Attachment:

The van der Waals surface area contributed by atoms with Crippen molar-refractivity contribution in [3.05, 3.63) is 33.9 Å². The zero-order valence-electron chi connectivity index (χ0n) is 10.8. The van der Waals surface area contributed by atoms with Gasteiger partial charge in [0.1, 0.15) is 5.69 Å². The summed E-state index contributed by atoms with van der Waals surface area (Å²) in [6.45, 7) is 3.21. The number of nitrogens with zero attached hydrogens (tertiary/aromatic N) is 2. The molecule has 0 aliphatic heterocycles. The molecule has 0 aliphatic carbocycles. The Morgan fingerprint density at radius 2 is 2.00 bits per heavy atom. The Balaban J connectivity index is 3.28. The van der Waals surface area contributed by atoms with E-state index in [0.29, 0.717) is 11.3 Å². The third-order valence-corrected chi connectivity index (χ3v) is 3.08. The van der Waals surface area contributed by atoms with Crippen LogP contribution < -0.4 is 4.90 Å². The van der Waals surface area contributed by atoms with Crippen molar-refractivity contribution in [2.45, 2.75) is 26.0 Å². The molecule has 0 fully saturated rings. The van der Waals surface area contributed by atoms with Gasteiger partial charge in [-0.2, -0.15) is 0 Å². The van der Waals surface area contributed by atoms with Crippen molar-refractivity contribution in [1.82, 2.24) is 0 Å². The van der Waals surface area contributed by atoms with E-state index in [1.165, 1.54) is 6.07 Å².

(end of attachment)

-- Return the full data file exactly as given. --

The van der Waals surface area contributed by atoms with Crippen molar-refractivity contribution in [3.05, 3.63) is 33.9 Å². The zero-order valence-electron chi connectivity index (χ0n) is 10.8. The van der Waals surface area contributed by atoms with Gasteiger partial charge in [0.1, 0.15) is 5.69 Å². The summed E-state index contributed by atoms with van der Waals surface area (Å²) in [6.45, 7) is 3.21. The number of nitrogens with zero attached hydrogens (tertiary/aromatic N) is 2. The molecule has 0 aliphatic heterocycles. The molecule has 0 aliphatic carbocycles. The Morgan fingerprint density at radius 2 is 2.00 bits per heavy atom. The Balaban J connectivity index is 3.28. The van der Waals surface area contributed by atoms with E-state index in [0.29, 0.717) is 11.3 Å². The third-order valence-corrected chi connectivity index (χ3v) is 3.08. The van der Waals surface area contributed by atoms with Crippen LogP contribution < -0.4 is 4.90 Å². The van der Waals surface area contributed by atoms with Crippen molar-refractivity contribution in [2.45, 2.75) is 26.0 Å². The molecule has 0 fully saturated rings. The van der Waals surface area contributed by atoms with Gasteiger partial charge in [-0.2, -0.15) is 0 Å². The van der Waals surface area contributed by atoms with Crippen molar-refractivity contribution in [1.82, 2.24) is 0 Å². The van der Waals surface area contributed by atoms with E-state index in [1.165, 1.54) is 6.07 Å².